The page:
The Long View 2002-05-14: Thanks & Goldhagen

I used to support John by buying on Amazon through his site. All of his Amazon links and such have been stripped away, although you can still buy his books. If you still want to do something for him, pray for him. It is what he would have wanted.

For a while, he was an independent scholar, and he updated his blog frequently. After a few years, he got a regular job, and only updated on the weekend, but I found that I enjoyed what he had to say even more when I had to wait for it.

Thanks & Goldhagen

 

Before I forget again, I would like to thank those of you who have been chipping money into the Amazon Honor System boxes on this site. The system does not tell me who you are, which is probably just as well. I hope you are getting notes of gratitude. These are sincere, even if they are sent automatically. Thanks to the rest of you, too. Feedback and visit-counter clicks are not quite the same as wire transfers, but they are very much better than nothing.

Thanks are also in order to Ronald J. Rychlak, for his rejoinder in the June/July issue of First Things to Daniel Goldhagen's notorious piece in the New Republic, "What Would Jesus Have Done?" In that article, Goldhagen accuses Pius XII of silence and inaction with regard to the Nazi persecution of the Jews. In fact, he repeats just about every claim ever made against Eugenio Pacelli, regarding his career before and after he became pope. Some of his accusations are even posthumous. My reaction was that Goldhagen's article was a poor interpretation of the historical record, but I did not quarrel with most of Goldhagen's facts. Rychlak has gone a long step further. He shows that Goldhagen systematically misstated the record, suppressing information contrary to his thesis and distorting the information he does cite.

It is hard to know where to start. Contrary to what Goldhagen says, the Vatican protested early and often about the deportation of Jews from the occupied nations of Europe. The list of protests includes diplomatic representations to the governments of France, Slovakia and Croatia. The protests to the Vichy government were met with threats. Nonetheless, when the French bishops publicly protested, Vatican Radio broadcast the text for days. Goldhagen, of course, tells us specifically that the Vatican was silent about that protest.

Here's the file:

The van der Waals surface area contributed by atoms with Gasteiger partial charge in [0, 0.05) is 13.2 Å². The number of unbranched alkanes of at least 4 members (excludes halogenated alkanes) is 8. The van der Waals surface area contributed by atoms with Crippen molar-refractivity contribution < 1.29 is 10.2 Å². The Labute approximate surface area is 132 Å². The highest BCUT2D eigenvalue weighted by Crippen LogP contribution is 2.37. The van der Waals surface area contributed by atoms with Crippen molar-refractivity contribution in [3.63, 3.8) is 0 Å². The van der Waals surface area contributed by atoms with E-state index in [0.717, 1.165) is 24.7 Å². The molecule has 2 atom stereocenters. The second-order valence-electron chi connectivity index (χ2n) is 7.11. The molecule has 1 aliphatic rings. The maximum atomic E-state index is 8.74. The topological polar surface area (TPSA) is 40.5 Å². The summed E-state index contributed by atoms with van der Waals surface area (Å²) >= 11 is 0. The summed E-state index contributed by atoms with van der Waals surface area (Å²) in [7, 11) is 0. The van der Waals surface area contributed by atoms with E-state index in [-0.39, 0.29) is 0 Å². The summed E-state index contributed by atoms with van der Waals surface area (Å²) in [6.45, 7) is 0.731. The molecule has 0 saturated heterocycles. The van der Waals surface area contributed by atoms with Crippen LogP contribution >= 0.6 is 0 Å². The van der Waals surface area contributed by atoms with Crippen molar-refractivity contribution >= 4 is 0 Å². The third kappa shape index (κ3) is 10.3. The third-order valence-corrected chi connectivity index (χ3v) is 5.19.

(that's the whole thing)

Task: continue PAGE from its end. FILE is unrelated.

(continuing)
Goldhagen says that the Nazis did not actually carry out repraisals for protests to their Jewish policy or the euthanasia program. This is simply wrong. When Cardinal Galen protested the killing of the handicapped, the German government did not arrest him, but it did arrest dozens of clergy from his diocese. This kind of thing happened routinely whenever the government was criticized. Also, contrary to some accounts, the euthanasia killings did not stop, though they were no longer done publicly.

Frankly, in the controversy about the attitude of the Vatican toward the Jews during the Nazi era, I never thought the Concordat with Hitler's new government was particularly significant; treaties like that are too routine to signify anything. Be that as it may, Rychlak points out that the Concordat was not the first treaty the Nazis signed, as Goldhagen said. He misstated a secondary source. The Concordat was the first bilateral treaty the Nazi government concluded, but that government had already signed some important multilateral agreements.

It might be said in Goldhagen's behalf that the piece in the New Republic was at least nominally a long review article of secondary sources, on which he was dependent. Maybe when his own book on the subject comes out later this year, he will have done his homework. Well, maybe he will, but he seems to be doing now what he did with his sources in Hitler's Willing Executioners, which also rested on tendentious use of secondary sources.

Goldhagen must have the opportunity to defend himself. However, as things stand now, we have to ask whether his behavior goes beyond mere mistake. Can Goldhagen's work in this be compared to that of Michael Bellesiles's book, Arming America?

As every history buff in America knows, that book argued that the widespread use and ownership of guns is a fairly late development in American life. The author based his argument on statistics found in old records from local court houses. The problem was that, since his thesis touched on how we should interpret the Second Amendment today, several historians took the trouble to check his primary sources. They found that he seems to have routinely mischaracterized the sources the other historians could find. The really disturbing element, however, was that they could not find much of the material he claimed to have used, even though it was supposed to be on the public record.

Goldhagen has not quite reached that point, if only because he has yet to publish original research on Pius XII and the Holocaust. Should he proceed with his plans to publish, we may be sure that his work will receive the closest attention.

 

* * *

Speaking of unscrupulous authors, I should mention that I have an article in the June/July First Things, too, a review of Robert Kaplan's Warrior Politics. As per FT's eminently reasonable author's contract, I will be able to put the review on my website after 90 days.


Why post old articles?

Who was John J. Reilly?

All of John's posts here

An archive of John's site